The third major album by saxophonist Jessica Spinella (a.k.a. Jessy J) reflects both a reliance on a proven formula and the stirrings of venturing into unexplored territory.
Jessy’s got a problem. She can attribute much of her success to veteran producer Paul Brown, whose other clients include Euge Groove, Rick Braun and Boney James. Brown is a master of the catchy hook, which makes him more commercial than cutting edge. That’s not a bad thing, but it doesn’t always make for boldly inventive music. Brown’s production always sounds good, even if it’s often a slightly different twist of the same old song.
Of Hot Sauce‘s ten songs, six are produced by Brown, but it’s the other four which are the most interesting. There’s nothing terribly wrong with “Remember the Night” and “Rio Grande,” other than the odd sequencing of two tracks which sound remarkably similar except one is more up-tempo than the other, but there’s just nothing original about them, either. Brown’s skills are in revisiting what he’s done on previous Jessy J albums like Tequila Moon (Peacon, 2008) and True Love (Peak, 2009).
Here, however, Brown holds the reins on the young saxophonist a bit too tightly. Any song entitled “Hot Sauce” ought to flat-out groove, not just bubble away for 3:17; “Mild sauce” would be a better descriptor for the underwhelming, paint-by-numbers title tune. There are faint traces of Jessy J’s Latin heart beating faintly in the background, but it’s overwhelmed by the slickness and sheen of Brown’s production. A little less control and little more risk-taking were needed here.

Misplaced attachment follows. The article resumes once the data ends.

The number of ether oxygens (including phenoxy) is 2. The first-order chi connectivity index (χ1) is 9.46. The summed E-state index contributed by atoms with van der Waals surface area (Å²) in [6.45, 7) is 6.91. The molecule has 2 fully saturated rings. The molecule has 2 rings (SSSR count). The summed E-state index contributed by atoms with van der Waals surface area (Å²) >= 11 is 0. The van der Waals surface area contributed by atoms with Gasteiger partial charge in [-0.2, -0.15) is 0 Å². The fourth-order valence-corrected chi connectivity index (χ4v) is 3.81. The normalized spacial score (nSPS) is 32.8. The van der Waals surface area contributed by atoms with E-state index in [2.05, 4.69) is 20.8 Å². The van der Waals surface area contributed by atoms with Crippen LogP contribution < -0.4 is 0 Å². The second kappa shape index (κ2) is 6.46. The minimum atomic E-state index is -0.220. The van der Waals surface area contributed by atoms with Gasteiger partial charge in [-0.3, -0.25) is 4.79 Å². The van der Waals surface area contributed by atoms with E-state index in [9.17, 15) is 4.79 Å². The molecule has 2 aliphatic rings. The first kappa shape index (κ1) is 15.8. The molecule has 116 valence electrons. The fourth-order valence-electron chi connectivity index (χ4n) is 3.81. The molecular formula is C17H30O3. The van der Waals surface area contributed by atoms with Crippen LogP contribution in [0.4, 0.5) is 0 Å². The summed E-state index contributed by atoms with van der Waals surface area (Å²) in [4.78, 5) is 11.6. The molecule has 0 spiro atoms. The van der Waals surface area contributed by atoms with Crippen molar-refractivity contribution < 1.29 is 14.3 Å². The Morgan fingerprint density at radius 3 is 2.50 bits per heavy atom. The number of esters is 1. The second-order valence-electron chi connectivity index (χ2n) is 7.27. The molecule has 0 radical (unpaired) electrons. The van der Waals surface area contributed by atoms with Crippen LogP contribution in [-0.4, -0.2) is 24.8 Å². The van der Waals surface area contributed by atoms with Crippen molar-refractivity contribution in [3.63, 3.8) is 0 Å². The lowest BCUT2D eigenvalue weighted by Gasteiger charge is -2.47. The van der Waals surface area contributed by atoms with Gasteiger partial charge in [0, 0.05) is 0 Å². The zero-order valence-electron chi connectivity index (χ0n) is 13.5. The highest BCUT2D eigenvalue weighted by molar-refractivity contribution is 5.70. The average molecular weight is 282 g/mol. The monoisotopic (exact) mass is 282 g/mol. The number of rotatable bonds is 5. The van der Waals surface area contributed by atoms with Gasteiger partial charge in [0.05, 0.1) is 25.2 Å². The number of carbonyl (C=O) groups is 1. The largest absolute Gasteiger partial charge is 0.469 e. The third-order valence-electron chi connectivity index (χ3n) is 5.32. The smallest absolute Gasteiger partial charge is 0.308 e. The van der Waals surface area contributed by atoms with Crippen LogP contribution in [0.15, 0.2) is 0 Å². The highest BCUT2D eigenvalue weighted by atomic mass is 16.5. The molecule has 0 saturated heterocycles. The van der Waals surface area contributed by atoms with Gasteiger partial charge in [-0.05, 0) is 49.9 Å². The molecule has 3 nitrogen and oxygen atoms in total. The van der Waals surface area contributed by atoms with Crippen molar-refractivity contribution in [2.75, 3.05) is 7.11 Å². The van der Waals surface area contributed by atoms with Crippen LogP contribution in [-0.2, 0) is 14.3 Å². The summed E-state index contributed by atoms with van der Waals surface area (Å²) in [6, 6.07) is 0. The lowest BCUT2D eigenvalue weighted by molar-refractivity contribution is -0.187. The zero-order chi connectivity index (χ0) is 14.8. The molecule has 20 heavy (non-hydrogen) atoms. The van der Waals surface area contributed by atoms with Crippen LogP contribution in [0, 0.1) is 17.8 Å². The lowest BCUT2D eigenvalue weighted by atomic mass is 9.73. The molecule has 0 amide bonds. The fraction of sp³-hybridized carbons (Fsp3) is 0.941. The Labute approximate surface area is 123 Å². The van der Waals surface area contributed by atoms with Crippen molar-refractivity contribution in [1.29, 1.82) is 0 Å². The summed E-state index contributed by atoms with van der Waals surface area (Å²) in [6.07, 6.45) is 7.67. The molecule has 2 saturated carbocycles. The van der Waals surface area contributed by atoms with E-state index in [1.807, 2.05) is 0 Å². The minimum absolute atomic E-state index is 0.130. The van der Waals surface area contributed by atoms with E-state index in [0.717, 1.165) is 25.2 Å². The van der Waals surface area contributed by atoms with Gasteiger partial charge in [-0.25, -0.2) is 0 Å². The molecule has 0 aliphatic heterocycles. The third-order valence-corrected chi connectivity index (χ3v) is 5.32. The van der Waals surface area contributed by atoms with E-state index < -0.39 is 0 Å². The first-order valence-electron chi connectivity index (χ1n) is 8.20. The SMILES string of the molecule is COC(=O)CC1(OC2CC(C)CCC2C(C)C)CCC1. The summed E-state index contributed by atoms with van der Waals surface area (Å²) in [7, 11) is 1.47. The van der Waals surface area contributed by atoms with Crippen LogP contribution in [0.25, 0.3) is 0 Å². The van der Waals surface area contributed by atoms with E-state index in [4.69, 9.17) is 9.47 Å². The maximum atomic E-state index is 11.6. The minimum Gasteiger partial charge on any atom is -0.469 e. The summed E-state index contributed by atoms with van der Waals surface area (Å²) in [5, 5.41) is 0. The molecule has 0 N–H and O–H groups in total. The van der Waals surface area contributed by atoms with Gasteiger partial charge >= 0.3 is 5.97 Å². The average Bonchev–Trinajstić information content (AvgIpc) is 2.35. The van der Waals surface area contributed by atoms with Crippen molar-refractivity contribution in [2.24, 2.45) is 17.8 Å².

More successful and much more fun are “Rainbow Gold” and ‘Last Night,” two funky workouts, with “Last Night” offering a rare performance by Joe Sample, workin’ it out on the Hammond B3 organ with studio pros Harvey Mason (drums), Ray (Ghostbuster) Parker Jr. (guitar) and Nick Sample–son of the former Crusaders keyboardist–joining in on bass. Both feature Jessy J’s vocalizations, so if you enjoy them, you’re in luck.
The moment of revelation comes with Saunders Sermons and his vocal turn on “In A Sentimental Mood,” with Jessy J playing a supporting role. Sermons simmers and sways, playing it straight, with Jessy J’s tenor sax warmly warbling in the background. Sermons co-produced and arranged the Duke Ellington classic with pianist Jon Notar, and it’s a winner, with some nice stick work from drummer Josh Guinta. Nothing else on Hot Sauce sounds remotely like this and it’s a style for which Jessy J is well-suited.
There is a balance a musician must strike between art and commerce, and not every soloist thrives in the spotlight. The finest moments of Hot Sauce come when Jessy J is part of the band instead of the center of attraction. Going forward she will likely thrive in either role, but for now she seems most comfortable in the former than the latter.
Track Listing: Remember The Night; Rio Grande; Hot Sauce; Rainbow Gold: ‘Til You Make Up Your Mind; Meant To Be; We Kissed; Leave Right Now; In A Sentimental Mood: Last Nigh
Personnel: Jessy J: tenor sax, soprano sax, flute, vocals; Paul Brown: guitar, drums, percussion, nylon string guitar, programmed drums (1-3, 5-7); Marco Basci: keyboards, strings, bass, drum programming (2, 5); Roberto Vally: bass (2, 5-7), Lawrence Young: keyboards (3); Michel Ripoli: guitars, bass (3); Deyon Dobson: keyboards, drum programming (3); Joe Sample: piano, Rhodes, Triton keyboard and Hammond B3 organ (4, 10); Ray Parker Jr.: guitars and background vocals (4, 10); Nick Sample: bass (4, 10); Harvey Mason: drums (4, 10); Gregg Karukas: keyboards, strings (6, 7); Jeff Caruthers: keyboards, guitar, bass and drum programming (8); Saunders Sermons: vocals (9); Jon Notar: piano (9); Jordan Scannella: electric bass (9); Josh Guinta: drums (9); Janis Liebhart: background vocals (10); Toni Scruggs: background vocals (10).
This review originally appeared at All About Jazz